McLaren will not feel the “full extent” of the structural changes it has made until the 2020 Formula 1 season, says new team principal Andreas Seidl.

Former Porsche LMP1 boss Seidl began his new role at McLaren at May’s Spanish Grand Prix, with the German acting as the latest in a string of personnel changes made at Woking in the last year.

McLaren re-hired Pat Fry to strengthen its engineering arm towards the end of 2018, while technical director James Key - who signed last July - officially started work at year’s Bahrain Grand Prix following the expiry of his Red Bull contract.

While McLaren has made an encouraging start to the 2019 season, Seidl warned the full effect of the changes made behind-the-scenes is unlikely to come to fruition before next year.

“This year’s car, which is a good step forward compared to last year’s car, has been started late after all the issues that were there within the team,” Seidl explained.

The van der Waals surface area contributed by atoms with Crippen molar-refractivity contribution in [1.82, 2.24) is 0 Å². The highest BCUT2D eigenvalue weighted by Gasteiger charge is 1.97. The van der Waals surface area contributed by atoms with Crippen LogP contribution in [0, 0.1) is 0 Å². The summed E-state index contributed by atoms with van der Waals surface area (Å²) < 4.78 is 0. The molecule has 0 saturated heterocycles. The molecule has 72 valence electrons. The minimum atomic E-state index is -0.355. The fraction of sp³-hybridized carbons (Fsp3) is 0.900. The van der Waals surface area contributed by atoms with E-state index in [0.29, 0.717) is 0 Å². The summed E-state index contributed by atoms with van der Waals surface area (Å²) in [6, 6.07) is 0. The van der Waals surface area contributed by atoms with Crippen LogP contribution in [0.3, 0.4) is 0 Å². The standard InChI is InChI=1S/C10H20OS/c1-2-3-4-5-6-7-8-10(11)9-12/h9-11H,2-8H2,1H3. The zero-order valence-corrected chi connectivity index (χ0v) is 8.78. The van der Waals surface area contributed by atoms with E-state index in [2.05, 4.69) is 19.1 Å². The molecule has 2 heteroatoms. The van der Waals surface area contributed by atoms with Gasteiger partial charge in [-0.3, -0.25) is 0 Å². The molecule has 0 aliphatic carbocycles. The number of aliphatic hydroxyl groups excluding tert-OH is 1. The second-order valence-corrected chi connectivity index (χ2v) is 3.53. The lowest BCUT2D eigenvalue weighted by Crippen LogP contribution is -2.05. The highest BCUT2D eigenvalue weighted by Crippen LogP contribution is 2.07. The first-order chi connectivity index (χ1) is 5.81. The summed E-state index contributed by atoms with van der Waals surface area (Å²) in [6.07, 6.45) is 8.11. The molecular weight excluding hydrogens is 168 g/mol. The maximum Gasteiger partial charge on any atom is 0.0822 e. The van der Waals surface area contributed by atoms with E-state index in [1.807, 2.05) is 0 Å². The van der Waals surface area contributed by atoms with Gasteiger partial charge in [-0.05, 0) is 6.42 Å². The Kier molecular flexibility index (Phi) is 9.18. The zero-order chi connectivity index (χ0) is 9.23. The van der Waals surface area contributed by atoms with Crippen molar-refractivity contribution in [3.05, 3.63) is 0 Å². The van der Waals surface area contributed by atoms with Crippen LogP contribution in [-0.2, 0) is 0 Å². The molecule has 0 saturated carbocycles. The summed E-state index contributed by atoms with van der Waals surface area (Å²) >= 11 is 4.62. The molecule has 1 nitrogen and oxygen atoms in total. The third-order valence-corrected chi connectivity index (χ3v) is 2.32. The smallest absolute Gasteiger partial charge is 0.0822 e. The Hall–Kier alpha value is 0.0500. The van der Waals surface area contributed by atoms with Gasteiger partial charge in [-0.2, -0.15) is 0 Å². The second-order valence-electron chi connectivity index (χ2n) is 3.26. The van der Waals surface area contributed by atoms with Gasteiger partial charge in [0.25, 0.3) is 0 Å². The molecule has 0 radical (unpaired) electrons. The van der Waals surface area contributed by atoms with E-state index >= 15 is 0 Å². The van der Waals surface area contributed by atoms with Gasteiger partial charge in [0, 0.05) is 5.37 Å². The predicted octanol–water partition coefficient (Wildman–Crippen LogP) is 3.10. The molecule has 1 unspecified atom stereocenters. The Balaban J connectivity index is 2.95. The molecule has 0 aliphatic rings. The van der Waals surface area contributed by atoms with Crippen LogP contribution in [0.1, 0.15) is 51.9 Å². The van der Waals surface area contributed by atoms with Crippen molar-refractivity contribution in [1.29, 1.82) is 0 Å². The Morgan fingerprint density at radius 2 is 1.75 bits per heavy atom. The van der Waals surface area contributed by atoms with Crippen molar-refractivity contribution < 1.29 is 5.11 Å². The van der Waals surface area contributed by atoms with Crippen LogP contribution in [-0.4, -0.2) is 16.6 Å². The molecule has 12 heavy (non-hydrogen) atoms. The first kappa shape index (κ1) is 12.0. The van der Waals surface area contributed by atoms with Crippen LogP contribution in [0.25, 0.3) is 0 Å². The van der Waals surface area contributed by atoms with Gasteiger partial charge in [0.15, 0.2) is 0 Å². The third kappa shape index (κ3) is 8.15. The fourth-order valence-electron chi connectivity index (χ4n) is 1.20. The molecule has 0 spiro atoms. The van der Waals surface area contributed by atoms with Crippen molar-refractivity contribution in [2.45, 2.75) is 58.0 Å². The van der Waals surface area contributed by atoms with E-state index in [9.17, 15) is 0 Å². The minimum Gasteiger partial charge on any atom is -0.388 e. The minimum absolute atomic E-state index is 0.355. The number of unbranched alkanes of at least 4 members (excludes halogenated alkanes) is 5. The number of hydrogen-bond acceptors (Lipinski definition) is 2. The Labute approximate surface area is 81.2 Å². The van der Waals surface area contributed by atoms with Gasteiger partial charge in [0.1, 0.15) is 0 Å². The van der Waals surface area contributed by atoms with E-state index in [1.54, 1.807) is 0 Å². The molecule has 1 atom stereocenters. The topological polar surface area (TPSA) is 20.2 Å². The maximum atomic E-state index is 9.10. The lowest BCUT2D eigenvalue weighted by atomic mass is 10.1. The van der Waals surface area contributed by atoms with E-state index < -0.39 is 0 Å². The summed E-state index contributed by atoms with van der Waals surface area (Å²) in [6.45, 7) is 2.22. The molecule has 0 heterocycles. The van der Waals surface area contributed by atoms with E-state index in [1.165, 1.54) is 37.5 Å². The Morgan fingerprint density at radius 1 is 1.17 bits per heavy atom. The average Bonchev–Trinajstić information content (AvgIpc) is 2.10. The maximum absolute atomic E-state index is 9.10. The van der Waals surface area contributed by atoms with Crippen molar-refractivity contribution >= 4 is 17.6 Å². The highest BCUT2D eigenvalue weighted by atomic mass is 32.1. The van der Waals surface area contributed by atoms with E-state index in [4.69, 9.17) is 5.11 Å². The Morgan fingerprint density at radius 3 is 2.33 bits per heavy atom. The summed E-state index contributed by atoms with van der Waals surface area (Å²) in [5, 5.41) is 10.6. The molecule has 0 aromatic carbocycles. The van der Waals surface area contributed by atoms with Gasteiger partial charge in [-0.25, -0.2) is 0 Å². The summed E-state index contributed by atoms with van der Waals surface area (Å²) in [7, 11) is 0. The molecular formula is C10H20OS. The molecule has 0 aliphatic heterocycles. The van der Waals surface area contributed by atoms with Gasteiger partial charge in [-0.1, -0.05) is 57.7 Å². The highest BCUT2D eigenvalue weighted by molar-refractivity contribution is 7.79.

“I think the full extent of all the changes that have been initiated already inside the team last year we will only see next year, because it’s the first car again which is somehow in the normal rhythm of the development.

“When do we normally start [on 2020]? I think as soon as we put the car on track in winter testing you see some strong and weak points straightaway.

“That’s the first time you start thinking ‘okay what you can still develop or improve for this year’s car’, or are there other things around which we want to tackle for the year after?”

McLaren finished a distant sixth place in 2018 but currently occupies fourth spot in this year’s constructors’ championship - two points clear of the Renault works squad - after making a strong start to the season.

Speaking about McLaren’s MCL34 challenger, Seidl added: “I think since the beginning of the season already it was a good step forward compared to last year.

“We have a car that is reacting to the development also that we bring to the track. There’s a lot of positive momentum and positive spirit inside the team, which made it a lot easier to get started for me.

“Again it’s still early days for me, only six weeks for me so far, three weeks on the road, three at the factory, so I still need time to understand everything in the factory.”



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